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Are the following sentences acceptable?

I have read that when the verb in the if-clause takes place after that in the main clause, then "will" or "be going to" can be used in the if-clause, or when the futuer verb in the if-clause is anticipated.

A. To be honest, if our product will/is going to fall under the anti-dumping regulations, then the prices we give to you won’t be competitive enough. (The price will be non-competitve if the expectation that it will fall under the regulations is real)

B. If these products will/are going to be examined by the customs, I will change the label before they are exported. (I will change the label if the expectation that customs will examine our products is real)

C. If the enemy will/is going to attack us by imposing sanctions, buying new weapons will be meaningless.(Buying new weapons will be meaningless if the expectation that the enemy will attack us economically is real)

D. The quality is fine for now. But if the components will/ are going to be tested again by the end-user, the current quality of it won’t be satisfactory enough. (The quality will go from fine to unaccepetable if the expecation that they will be tested again by the end user is real)

Are the following sentences acceptable?

I have read that if the verb in the if-clause takes place after that in the main clause, then "will" or "be going to" can be used in the if-clause (the future verb in the if-clause is considered to be happening).

A. To be honest, if our product will/is going to fall under the anti-dumping regulations, then the prices we give to you won’t be competitive enough.

B. If these products will/are going to be examined by the customs, I will change the label before they are exported.

C. If the enemy will/is going to attack us by imposing sanctions, buying new weapons will be meaningless.

D. The quality is fine for now. But if the components will/ are going to be tested again by the end-user, the current quality of it won’t be satisfactory enough.

Are the following sentences acceptable?

I have read that if the verb in the if-clause takes place after that in the main clause, then "will" or "be going to" can be used in the if-clause (the future verb in the if-clause is considered to be happening).

A. To be honest, if our product will/is going to fall under the anti-dumping regulations, then the prices we give to you won’t be competitive enough.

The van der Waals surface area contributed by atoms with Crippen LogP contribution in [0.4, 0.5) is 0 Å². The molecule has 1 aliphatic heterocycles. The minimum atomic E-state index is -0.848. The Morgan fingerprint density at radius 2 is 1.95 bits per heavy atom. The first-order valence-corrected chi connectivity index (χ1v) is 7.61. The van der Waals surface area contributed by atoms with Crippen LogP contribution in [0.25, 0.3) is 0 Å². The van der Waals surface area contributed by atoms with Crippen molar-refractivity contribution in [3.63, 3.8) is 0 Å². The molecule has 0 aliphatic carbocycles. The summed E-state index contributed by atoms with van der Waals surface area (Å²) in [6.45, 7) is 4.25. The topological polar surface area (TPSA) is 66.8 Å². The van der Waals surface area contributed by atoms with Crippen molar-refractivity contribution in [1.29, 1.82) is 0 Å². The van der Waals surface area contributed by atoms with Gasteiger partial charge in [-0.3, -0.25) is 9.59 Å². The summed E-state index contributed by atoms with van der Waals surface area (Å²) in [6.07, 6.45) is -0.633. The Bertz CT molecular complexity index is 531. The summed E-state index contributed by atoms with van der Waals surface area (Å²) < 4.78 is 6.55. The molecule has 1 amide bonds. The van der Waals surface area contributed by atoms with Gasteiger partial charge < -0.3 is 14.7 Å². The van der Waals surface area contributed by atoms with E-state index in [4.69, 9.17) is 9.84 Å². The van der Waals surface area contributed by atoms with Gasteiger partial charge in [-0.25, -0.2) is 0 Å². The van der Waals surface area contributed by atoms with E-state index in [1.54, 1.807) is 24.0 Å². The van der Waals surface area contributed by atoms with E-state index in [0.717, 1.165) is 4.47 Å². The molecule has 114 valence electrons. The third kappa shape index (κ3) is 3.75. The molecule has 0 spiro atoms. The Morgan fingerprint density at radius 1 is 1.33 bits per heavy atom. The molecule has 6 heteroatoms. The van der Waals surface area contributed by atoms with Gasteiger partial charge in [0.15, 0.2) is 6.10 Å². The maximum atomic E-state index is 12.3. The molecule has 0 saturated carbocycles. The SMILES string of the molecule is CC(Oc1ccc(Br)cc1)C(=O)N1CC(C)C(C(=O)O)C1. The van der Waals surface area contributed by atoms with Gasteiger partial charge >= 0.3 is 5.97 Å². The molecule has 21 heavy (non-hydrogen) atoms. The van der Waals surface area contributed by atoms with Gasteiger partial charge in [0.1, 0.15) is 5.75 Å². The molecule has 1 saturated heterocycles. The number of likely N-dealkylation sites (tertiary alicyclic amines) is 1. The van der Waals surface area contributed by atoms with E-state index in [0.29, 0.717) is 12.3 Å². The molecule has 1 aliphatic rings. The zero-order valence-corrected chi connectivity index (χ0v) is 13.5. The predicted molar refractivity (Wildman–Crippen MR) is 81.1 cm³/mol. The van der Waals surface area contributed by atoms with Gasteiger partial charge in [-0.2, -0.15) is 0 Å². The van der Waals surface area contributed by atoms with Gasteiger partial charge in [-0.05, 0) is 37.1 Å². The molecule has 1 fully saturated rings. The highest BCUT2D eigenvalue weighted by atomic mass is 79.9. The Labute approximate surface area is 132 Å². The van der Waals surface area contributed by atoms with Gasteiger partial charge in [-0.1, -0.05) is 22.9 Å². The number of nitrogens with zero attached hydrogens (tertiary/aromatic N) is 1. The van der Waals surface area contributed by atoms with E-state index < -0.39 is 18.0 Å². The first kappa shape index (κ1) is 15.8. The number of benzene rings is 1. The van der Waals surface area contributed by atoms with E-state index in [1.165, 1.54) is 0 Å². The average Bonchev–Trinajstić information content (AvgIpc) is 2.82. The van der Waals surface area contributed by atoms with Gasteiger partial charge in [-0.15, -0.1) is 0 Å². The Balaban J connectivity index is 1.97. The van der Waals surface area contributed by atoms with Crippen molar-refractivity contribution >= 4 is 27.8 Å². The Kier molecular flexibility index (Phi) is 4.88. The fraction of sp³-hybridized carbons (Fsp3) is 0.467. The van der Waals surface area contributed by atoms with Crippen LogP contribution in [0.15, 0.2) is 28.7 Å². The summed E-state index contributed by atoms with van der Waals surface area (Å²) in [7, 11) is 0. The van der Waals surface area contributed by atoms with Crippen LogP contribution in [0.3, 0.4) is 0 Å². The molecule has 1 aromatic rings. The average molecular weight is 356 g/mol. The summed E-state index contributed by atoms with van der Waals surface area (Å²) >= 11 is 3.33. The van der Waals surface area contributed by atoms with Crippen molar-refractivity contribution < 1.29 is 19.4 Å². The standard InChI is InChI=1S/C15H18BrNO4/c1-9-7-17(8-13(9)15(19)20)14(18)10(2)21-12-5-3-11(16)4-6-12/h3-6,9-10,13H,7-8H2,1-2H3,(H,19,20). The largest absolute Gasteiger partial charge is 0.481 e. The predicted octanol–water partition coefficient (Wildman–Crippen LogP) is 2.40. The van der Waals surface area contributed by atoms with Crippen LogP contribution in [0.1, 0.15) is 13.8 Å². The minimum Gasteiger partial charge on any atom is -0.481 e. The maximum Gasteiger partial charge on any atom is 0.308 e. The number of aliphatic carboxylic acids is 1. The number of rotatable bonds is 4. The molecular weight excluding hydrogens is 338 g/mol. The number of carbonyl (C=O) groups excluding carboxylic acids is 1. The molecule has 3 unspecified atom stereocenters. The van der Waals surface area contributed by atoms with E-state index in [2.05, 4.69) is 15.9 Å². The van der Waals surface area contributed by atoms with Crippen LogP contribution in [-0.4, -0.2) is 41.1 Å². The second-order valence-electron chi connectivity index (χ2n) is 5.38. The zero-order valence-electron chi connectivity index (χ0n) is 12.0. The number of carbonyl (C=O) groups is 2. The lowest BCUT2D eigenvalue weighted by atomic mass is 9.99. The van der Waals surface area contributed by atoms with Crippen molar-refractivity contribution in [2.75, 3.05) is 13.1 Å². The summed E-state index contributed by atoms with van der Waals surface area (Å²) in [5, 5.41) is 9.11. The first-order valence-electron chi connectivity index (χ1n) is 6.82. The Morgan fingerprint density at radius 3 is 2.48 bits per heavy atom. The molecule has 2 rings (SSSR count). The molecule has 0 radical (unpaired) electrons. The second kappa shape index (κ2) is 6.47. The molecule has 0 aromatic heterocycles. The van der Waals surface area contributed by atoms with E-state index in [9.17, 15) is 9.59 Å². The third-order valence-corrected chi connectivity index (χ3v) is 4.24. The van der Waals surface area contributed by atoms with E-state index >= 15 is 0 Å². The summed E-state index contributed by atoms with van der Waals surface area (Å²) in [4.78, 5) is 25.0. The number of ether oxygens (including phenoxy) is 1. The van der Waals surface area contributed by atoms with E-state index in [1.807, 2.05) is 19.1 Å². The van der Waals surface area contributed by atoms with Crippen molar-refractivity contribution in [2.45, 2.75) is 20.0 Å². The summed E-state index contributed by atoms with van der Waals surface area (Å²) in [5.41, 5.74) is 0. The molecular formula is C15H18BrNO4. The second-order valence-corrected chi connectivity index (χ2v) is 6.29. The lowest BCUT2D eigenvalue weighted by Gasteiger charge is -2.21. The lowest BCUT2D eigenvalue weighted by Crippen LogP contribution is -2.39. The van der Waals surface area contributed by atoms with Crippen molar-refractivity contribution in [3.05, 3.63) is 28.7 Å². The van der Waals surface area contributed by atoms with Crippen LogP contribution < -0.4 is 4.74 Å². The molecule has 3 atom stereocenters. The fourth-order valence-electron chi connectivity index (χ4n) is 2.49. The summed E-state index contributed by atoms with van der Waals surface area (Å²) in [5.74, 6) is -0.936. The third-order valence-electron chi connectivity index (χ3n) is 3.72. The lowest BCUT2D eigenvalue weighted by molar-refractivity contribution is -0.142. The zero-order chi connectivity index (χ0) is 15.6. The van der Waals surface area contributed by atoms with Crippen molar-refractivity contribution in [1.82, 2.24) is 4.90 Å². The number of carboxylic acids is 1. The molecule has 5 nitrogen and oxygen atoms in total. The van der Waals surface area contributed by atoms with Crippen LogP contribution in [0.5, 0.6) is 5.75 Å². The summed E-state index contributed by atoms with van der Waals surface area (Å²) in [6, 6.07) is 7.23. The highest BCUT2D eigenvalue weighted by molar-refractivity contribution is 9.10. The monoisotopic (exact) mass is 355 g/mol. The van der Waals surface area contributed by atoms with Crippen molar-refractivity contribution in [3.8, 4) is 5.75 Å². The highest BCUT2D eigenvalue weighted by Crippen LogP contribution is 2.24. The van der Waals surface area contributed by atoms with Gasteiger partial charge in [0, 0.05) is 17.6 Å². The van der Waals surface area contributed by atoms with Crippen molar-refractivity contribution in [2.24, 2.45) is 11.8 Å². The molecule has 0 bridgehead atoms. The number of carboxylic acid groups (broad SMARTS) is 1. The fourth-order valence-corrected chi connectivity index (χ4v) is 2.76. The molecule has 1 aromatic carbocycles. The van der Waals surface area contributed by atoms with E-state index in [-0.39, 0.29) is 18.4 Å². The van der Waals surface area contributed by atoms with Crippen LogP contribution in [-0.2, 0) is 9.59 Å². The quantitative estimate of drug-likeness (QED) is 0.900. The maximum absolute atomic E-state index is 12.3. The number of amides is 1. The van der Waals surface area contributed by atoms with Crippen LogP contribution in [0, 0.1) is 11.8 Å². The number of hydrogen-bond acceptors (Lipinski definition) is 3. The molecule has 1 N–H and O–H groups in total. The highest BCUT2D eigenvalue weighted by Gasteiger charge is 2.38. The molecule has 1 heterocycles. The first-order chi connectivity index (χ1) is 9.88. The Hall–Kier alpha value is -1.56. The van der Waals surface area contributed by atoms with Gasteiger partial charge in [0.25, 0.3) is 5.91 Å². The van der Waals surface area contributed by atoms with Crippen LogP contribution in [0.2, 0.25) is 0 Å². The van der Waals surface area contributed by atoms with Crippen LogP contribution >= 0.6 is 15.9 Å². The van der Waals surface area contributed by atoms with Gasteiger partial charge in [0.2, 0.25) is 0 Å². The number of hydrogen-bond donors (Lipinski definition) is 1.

B. If these products will/are going to be examined by the customs, I will change the label before they are exported.

C. If the enemy will/is going to attack us by imposing sanctions, buying new weapons will be meaningless.

D. The quality is fine for now. But if the components will/ are going to be tested again by the end-user, the current quality of it won’t be satisfactory enough.

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呂建德I have read that if the verb in the if-clause takes place after that in the main clause, then "will" or "be going to" can be used in the if-clause (the future verb in the if-clause is considered to be happening).

It's hard to understand what that parenthetical remark means. I would omit it.

呂建德Are the following sentences acceptable? Yes, as shown below.

A. To be honest, if our product will/is going to fall under the anti-dumping regulations, then the prices we give to you won’t be competitive enough.

B. If these products will/are going to be examined by the customs, I will change the label before they are exported.

C. If the enemy will/is going to attack us by imposing sanctions, buying new weapons will be meaningless.

D. The quality is fine for now. But if the components will/ are going to be tested again by the end-user, the current quality of it won’t be satisfactory enough.

Personally, I prefer 'going to' over 'will' in all such cases, if that's of any interest to you.

CJ

Comments  
呂建德A. To be honest, if our product will/is going to fall under the anti-dumping regulations, then the prices we give to you won’t be competitive enough. (The price will be non-competitve if the expectation that it will fall under the regulations is real)
I am going to explain the basics on "zero" condition which seemed to be most of your sentences. You have to decide which condition is applicable.
B. If these products will/are going to be examined by the customs, I will change the label before they are exported. You will have to assume that your shipment will get inspected by customs because it is within the regulation. So it is a zero condition sentence. However, if this is after the fact, then the condition became "unreal". In that case, it is a third conditional sentence. If + past perfect, would/wouldn't have + past participle.
If I had found out about the products inspection, I would have changed the label before....
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Item 12 in the General Guidelines ( https://www.englishforums.com/English/GeneralGuidelinesTermsConditions/khz/post.htm ) states "Usernames must only consist of letters of the English alphabet."

 CalifJim's reply was promoted to an answer.